Pakistan is reportedly mulling over appointing an “ad hoc judge” for the International Court of Justice (ICJ) panel that is hearing the case of Kulbhushan Jadhav.
The reason behind Pakistan considering the appointment of an “ad hoc judge” is that Islamabad believes India had an advantage due to the presence of Justice Dalveer Bhandari, former Indian Supreme Court judge, on the ICJ panel that stayed the execution of Kulbhushan Jadhav.
Under Article 31 of the ICJ’s statute, if a panel includes “a judge of the nationality of one of the parties, the other party may choose a person to sit as judge.
The article also says that an ad hoc judge can also be chosen if the panel includes “no judge of the nationality of the parties”.
The Nawaz Sharif government faced severe criticism domestically for not exercising this option after the ICJ stayed the execution of 46-year-old former Indian naval officer Kulbhushan Jadhav.
Pakistan is now seriously considering the names for being appointed as the “ad hoc judge” on the ICJ panel.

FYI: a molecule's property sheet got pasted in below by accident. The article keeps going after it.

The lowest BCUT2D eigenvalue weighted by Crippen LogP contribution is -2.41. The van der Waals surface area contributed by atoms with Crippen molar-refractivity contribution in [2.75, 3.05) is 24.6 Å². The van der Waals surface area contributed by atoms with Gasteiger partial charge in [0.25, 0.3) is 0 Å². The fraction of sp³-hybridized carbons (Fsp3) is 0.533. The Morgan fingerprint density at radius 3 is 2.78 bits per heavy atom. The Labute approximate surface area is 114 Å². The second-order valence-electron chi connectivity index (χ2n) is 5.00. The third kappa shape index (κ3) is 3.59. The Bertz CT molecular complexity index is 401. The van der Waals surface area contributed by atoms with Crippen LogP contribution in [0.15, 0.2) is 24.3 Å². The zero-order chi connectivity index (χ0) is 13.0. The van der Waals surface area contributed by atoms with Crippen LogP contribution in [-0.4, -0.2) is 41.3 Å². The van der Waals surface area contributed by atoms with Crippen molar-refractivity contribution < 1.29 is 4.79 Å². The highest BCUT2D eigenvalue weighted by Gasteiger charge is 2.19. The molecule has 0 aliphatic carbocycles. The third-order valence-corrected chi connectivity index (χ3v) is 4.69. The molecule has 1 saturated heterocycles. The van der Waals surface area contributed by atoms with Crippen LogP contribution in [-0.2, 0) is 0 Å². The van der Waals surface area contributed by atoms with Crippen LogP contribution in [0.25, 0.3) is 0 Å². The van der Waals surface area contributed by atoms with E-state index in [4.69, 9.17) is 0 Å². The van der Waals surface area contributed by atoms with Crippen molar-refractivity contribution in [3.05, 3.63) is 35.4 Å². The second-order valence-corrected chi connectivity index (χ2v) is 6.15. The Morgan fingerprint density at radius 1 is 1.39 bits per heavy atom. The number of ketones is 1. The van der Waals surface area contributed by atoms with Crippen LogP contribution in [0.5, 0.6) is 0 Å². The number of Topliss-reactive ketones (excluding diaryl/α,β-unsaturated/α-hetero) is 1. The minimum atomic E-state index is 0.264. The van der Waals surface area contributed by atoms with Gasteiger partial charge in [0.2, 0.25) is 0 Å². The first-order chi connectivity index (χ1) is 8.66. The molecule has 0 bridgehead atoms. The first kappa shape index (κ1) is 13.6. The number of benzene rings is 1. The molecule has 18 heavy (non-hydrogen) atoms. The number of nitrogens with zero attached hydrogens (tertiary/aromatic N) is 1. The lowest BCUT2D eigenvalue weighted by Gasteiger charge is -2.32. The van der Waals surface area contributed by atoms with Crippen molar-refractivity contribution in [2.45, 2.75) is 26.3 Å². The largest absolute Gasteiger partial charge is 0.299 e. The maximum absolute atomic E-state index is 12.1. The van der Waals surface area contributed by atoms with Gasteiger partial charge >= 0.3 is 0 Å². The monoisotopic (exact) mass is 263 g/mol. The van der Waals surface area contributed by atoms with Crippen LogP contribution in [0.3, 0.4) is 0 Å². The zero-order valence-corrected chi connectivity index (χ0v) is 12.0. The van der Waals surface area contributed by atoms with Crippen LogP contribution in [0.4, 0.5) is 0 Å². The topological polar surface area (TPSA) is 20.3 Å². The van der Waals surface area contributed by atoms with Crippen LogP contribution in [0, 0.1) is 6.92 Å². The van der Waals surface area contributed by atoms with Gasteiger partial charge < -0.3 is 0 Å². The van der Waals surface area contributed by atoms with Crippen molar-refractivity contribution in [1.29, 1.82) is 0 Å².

Since the “ ad hoc judge” does not necessarily need to be a Pakistani national, the names reportedly being considered by Islamabad include former Jordanian prime minister Awn Shawkat Al-Khasawneh, who has served as an ICJ judge, German jurist Bruno Simma, a former ICJ judge who served as Pakistan’s arbitrator the Kishenganga case, leading legal expert Ahmer Bilal Soofi or a former Supreme Court chief justice.
In a major diplomatic, moral and legal victory for India, the International Court of Justice (ICJ) on Thursday asked Pakistan not to execute alleged spy Kulbushan Jadhav pending its final decision and inform it of the steps being taken to implement the order.
"This court unanimously decides that Pakistan shall take all measures at its disposal so that Kulbushan Jadhav is not executed pending a final decision of this court in the matter. It also unanimously decides that the court must be told of the measures Pakistan takes to implement this order," ICJ President Ronny Abraham said in the operative portion of the order which he read out in the open court for nearly 30 minutes.